c. Size and growth: over-population, under- population and optimum population.

d. Structure and distribution;

e. Population policy and economic development.

Objectives: 

Candidates should be able to:

i. analyse some population theories:

ii. examine the relevance of the theories to Nigeria;

iii. examine the uses and limitations of census data;

iv. identify determinants of the size, composition and growth of population;

v. analyse the structure and distribution of population;

vi. appraise government population policy in Nigeria.

21. International Trade

Topics:

a. Meaning and basis for international trade (absolute and comparative costs etc)

b. Balance of trade and balance of payments: problems and corrective measures;

c. Composition and direction of Nigeria’s foreign trade;

d. Exchange rate: meaning, types, and determination.

Objectives:

Candidates should be able to:

i. examine the basis for international trade.

ii. differentiate between absolute and comparative advantages;

iii. distinguish between balance of trade and balance of payments and their corrective measures;

iv. highlight the problems of balance of payments and their corrective measures;

v. examine the composition and direction of Nigeria’s foreign trade;

vi. identify the types of exchange rates;

vii. examine how exchange rates are determined.

22. International Economic Organizations

Topics:

Roles and relevance of international organization e.g. ECOWAS, AU, EU, ECA, IMF, EEC, OECD, World Bank, IBRD, WTO, ADB and UNCTAD, etc to Nigeria.

Objectives:

Candidates should be able to:

i. identify the various economic organizations and their functions;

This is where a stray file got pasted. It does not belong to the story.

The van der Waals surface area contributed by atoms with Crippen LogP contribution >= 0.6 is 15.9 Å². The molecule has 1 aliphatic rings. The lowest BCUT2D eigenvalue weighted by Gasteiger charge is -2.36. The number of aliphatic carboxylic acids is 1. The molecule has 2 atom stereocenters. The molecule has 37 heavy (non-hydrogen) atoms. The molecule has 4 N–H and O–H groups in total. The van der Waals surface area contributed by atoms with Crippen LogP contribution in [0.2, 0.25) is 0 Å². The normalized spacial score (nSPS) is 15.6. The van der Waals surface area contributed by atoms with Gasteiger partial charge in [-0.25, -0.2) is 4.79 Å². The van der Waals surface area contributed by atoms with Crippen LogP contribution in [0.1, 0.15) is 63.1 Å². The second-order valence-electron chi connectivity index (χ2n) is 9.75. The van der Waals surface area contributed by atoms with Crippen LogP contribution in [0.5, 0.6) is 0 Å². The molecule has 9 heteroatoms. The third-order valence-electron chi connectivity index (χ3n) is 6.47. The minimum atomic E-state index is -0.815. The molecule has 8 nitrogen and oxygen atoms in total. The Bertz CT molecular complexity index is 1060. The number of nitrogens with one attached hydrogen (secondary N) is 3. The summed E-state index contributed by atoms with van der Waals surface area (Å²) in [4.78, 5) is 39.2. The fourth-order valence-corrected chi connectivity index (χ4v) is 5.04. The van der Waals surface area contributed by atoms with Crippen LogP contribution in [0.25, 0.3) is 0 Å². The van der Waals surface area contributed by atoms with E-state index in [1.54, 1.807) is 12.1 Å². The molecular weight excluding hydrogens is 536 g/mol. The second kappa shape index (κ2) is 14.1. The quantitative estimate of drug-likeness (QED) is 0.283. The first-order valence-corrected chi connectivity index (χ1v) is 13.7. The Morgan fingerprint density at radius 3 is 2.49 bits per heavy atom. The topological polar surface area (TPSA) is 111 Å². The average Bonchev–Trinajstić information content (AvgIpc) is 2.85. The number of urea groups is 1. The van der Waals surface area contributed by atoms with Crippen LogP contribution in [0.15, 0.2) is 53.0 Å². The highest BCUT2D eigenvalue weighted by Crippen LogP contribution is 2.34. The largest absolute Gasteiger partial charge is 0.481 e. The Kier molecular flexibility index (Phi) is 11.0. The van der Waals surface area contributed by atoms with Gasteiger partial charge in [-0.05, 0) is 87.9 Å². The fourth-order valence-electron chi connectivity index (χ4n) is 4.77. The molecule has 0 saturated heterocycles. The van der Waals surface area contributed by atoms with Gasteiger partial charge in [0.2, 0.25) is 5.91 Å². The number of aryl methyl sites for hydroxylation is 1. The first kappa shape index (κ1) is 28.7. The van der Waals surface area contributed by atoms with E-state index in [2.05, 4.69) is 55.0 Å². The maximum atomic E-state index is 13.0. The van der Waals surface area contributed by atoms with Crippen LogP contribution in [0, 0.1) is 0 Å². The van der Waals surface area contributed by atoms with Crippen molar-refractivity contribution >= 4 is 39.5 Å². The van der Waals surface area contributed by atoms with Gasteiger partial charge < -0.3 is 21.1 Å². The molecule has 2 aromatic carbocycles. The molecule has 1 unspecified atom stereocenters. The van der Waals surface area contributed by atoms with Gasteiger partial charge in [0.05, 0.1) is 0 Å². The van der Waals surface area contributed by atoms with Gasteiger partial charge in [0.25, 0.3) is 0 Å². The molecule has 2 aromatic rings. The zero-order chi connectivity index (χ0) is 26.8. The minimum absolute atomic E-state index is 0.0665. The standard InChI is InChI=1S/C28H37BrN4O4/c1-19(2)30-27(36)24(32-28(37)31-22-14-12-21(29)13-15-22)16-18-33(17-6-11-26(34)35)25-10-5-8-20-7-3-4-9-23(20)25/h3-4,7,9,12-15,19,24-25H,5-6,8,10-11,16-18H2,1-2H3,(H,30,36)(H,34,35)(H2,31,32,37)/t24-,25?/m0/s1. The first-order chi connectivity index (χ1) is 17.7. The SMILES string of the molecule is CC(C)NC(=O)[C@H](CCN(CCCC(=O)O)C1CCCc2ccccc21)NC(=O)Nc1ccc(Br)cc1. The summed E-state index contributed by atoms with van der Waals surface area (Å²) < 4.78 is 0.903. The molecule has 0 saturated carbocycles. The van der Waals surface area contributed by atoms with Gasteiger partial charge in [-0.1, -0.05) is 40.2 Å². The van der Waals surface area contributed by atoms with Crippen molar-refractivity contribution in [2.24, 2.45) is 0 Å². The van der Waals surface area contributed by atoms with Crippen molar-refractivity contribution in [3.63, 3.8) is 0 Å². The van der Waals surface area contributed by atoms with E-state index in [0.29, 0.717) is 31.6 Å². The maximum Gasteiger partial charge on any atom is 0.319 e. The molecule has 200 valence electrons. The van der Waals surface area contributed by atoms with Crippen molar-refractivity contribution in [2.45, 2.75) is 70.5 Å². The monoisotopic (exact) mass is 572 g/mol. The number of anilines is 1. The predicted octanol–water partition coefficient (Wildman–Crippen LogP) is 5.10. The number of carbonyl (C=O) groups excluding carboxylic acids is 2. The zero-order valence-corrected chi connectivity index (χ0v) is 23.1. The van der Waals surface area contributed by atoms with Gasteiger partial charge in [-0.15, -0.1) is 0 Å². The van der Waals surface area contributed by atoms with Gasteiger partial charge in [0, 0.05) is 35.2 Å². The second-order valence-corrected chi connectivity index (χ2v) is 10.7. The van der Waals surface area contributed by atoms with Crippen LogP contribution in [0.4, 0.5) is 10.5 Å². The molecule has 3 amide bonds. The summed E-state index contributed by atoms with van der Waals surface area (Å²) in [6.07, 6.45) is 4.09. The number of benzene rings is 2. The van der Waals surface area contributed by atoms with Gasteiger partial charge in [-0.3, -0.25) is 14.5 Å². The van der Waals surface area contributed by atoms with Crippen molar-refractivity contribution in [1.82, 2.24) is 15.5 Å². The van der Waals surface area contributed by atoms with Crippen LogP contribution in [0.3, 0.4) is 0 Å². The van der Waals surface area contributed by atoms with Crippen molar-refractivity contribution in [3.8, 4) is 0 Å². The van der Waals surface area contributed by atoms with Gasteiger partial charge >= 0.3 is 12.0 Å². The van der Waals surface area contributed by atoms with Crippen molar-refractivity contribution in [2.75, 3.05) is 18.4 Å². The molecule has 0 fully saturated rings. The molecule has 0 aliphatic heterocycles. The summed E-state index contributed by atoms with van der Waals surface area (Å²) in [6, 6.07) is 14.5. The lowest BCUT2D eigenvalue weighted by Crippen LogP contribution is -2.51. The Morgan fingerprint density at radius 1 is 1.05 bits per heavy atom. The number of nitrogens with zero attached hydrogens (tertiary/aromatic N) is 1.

ii. evaluate their relevance to the Nigerian economy

23. Factors of Production and their Theories

Topics:

a. Types, features, and rewards;

b. Determination of wages, interest, and profits;

c. Theories: marginal productivity theory of wages and liquidity preference theory;

d. Factor mobility and efficiency;

e. Unemployment and its solutions

Objectives:

Candidates should be able to:

i. identify the types; features and rewards of factors;

ii. analyse the determination of wages, interest, and profits;

iii. interpret the marginal productivity of liquidity preference theories

iv. examine factors mobility and efficiency;

v. examine the types and causes of unemployment in Nigeria;

vi. suggest solutions to unemployment in Nigeria.

Frequently Asked Questions

Number of Questions Jamb Set In Economics

The total number of questions Jamb asked in Economics is 40, with each question carrying 2.5 marks.

This means if after answering Economics, you were able to answer 30 questions correctly in Jamb you have been able to secure 75 marks for yourself.

Recommended Textbooks For Economics

To make sure your reading is inline with what your should know, Jamb has prepared a list of textbooks that will help you achieve that purpose, you can find the complete list of Jamb recommended Economics Textbooks here.

In Conclusion

It is advisable you go through these topics listed here, as they would help you have a more directed preparation and reading for Jamb Economics.

This will be all for now, I understand you may have a question or two to ask, feel free to drop them using the comment box below!

Ensure to share this with friends on FacebookWhatsapp, or any other social media network you can connect them with…

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Hey there! I'm Gabriel, a student advocate and the Brain behind this blog, (DrugSavant). Feel free to contact me using any of the Contact options HERE.